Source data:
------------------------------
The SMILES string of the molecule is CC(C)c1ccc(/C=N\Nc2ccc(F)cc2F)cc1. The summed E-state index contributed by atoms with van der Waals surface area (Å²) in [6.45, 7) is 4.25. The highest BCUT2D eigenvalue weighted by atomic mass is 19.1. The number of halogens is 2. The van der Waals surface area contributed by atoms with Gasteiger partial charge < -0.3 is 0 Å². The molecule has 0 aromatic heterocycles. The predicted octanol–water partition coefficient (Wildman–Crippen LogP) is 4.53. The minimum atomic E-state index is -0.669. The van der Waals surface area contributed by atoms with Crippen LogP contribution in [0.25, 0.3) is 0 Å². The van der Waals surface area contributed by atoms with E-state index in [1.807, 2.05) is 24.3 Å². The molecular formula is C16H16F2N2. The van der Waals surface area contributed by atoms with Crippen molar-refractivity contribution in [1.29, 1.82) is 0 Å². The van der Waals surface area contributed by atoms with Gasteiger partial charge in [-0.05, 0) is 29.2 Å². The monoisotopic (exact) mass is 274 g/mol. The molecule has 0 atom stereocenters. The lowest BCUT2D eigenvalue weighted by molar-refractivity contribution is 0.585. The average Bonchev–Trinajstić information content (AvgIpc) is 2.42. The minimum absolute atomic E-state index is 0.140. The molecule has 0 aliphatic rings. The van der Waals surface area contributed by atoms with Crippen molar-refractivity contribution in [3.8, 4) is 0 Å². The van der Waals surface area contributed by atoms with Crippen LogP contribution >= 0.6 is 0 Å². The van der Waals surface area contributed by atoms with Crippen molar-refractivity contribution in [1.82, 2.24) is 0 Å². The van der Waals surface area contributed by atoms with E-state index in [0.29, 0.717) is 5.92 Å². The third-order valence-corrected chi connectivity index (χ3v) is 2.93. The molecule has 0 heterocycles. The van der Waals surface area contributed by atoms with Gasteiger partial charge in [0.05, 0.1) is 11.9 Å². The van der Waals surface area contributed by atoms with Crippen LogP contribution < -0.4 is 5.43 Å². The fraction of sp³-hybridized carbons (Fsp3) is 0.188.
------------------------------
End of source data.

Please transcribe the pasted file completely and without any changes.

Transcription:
The SMILES string of the molecule is CC(C)c1ccc(/C=N\Nc2ccc(F)cc2F)cc1. The summed E-state index contributed by atoms with van der Waals surface area (Å²) in [6.45, 7) is 4.25. The highest BCUT2D eigenvalue weighted by atomic mass is 19.1. The number of halogens is 2. The van der Waals surface area contributed by atoms with Gasteiger partial charge < -0.3 is 0 Å². The molecule has 0 aromatic heterocycles. The predicted octanol–water partition coefficient (Wildman–Crippen LogP) is 4.53. The minimum atomic E-state index is -0.669. The van der Waals surface area contributed by atoms with Crippen LogP contribution in [0.25, 0.3) is 0 Å². The van der Waals surface area contributed by atoms with E-state index in [1.807, 2.05) is 24.3 Å². The molecular formula is C16H16F2N2. The van der Waals surface area contributed by atoms with Crippen molar-refractivity contribution in [1.29, 1.82) is 0 Å². The van der Waals surface area contributed by atoms with Gasteiger partial charge in [-0.05, 0) is 29.2 Å². The monoisotopic (exact) mass is 274 g/mol. The molecule has 0 atom stereocenters. The lowest BCUT2D eigenvalue weighted by molar-refractivity contribution is 0.585. The average Bonchev–Trinajstić information content (AvgIpc) is 2.42. The minimum absolute atomic E-state index is 0.140. The molecule has 0 aliphatic rings. The van der Waals surface area contributed by atoms with Crippen molar-refractivity contribution in [3.8, 4) is 0 Å². The van der Waals surface area contributed by atoms with Crippen LogP contribution >= 0.6 is 0 Å². The van der Waals surface area contributed by atoms with Crippen molar-refractivity contribution in [1.82, 2.24) is 0 Å². The van der Waals surface area contributed by atoms with E-state index in [0.29, 0.717) is 5.92 Å². The third-order valence-corrected chi connectivity index (χ3v) is 2.93. The molecule has 0 heterocycles. The van der Waals surface area contributed by atoms with Gasteiger partial charge in [0.05, 0.1) is 11.9 Å². The van der Waals surface area contributed by atoms with Crippen LogP contribution < -0.4 is 5.43 Å². The fraction of sp³-hybridized carbons (Fsp3) is 0.188.